• Fast Axonal Transport and Distal Protein Accumulation in Acrylamide Neuropathy

      Clarke, Charlotte Harris; School of Graduate Studies (Medical College of Georgia, 1995-06-01)
    • Feasibility of immunogold visualization of nuclear antigens by scanning electron microscopy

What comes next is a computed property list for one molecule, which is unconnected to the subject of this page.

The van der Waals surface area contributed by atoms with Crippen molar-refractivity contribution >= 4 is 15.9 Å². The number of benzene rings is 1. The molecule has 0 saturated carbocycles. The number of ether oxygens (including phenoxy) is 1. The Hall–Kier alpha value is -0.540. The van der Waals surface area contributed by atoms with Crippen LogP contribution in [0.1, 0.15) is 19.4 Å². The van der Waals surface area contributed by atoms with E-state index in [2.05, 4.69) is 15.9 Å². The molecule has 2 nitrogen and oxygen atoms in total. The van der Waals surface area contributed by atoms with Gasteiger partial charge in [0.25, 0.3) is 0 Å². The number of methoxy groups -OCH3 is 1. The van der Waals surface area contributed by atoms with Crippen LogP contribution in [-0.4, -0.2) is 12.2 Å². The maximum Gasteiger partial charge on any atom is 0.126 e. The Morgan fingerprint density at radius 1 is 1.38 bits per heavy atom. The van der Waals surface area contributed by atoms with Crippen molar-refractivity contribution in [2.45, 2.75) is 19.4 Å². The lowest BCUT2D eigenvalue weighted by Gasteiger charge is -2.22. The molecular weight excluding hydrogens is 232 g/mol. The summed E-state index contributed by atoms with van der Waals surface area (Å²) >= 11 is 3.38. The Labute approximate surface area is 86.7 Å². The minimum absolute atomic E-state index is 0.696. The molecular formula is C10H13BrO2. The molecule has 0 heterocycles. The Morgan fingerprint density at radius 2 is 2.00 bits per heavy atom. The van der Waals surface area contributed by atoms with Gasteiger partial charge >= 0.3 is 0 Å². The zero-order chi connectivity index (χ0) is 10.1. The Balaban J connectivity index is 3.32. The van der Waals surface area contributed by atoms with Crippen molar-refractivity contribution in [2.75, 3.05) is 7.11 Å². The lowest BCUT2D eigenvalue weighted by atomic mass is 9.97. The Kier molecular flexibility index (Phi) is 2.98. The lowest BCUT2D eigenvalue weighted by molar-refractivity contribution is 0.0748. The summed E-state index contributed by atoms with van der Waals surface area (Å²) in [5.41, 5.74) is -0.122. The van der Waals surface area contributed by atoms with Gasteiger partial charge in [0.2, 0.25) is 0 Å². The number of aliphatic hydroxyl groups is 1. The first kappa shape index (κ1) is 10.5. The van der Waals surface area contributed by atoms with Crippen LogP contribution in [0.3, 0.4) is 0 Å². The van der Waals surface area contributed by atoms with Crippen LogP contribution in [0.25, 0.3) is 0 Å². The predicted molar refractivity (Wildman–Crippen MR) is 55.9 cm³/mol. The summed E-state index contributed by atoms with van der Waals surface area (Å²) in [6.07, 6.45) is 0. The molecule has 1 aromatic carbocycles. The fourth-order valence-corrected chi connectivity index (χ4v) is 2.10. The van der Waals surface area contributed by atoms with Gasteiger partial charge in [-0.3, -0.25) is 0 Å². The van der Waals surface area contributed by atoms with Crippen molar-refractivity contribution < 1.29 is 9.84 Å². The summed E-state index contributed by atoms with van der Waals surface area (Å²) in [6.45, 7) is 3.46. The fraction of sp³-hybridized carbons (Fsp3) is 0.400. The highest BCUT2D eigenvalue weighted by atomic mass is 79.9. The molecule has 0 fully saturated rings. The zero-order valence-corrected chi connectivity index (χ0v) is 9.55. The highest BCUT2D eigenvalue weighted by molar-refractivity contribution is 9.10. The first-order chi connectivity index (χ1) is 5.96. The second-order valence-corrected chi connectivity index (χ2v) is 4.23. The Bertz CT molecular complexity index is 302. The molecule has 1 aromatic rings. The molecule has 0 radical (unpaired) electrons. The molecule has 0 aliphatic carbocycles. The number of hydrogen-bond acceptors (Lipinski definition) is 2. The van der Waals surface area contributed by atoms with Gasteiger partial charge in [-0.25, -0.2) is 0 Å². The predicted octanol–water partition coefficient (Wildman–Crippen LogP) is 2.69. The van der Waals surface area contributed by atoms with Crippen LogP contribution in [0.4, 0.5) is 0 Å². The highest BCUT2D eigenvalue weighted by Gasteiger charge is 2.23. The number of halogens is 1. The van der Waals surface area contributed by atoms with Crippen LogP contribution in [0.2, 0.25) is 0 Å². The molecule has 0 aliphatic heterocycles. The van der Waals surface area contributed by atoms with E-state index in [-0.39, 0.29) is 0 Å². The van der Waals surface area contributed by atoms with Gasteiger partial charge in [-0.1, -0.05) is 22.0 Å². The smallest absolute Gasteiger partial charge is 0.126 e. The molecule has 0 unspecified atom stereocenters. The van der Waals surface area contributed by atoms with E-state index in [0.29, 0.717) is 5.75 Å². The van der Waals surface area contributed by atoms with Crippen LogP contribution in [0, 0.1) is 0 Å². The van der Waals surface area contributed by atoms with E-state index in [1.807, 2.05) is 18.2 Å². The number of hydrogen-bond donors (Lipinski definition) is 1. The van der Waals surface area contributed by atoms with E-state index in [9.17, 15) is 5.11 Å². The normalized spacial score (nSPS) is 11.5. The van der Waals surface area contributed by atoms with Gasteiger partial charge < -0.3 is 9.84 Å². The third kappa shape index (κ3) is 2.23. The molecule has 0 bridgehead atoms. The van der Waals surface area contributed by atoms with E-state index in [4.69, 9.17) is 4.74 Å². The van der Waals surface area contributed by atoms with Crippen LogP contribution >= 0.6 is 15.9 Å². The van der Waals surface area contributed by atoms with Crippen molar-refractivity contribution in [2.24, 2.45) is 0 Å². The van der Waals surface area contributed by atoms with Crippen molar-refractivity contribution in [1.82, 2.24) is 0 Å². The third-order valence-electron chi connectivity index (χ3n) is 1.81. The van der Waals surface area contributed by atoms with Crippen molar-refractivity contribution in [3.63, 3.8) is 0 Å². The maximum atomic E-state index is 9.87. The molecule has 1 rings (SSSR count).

Smith, Mary Leverett; Department of Cell and Molecular Biology (1987-09)
    • Fecal Streptococci Determinations In Water From a Small Urban Lake and Tributary

      Bruker, Eugene; Department of Cell and Molecular Biology (1962-06)
    • Female Teens Step It Up with the Fitbit Zip: A Randomized Controlled Pilot Study

      Linck, Donna Teresa; Department of Physiological & Technological Nursing (5/22/2018)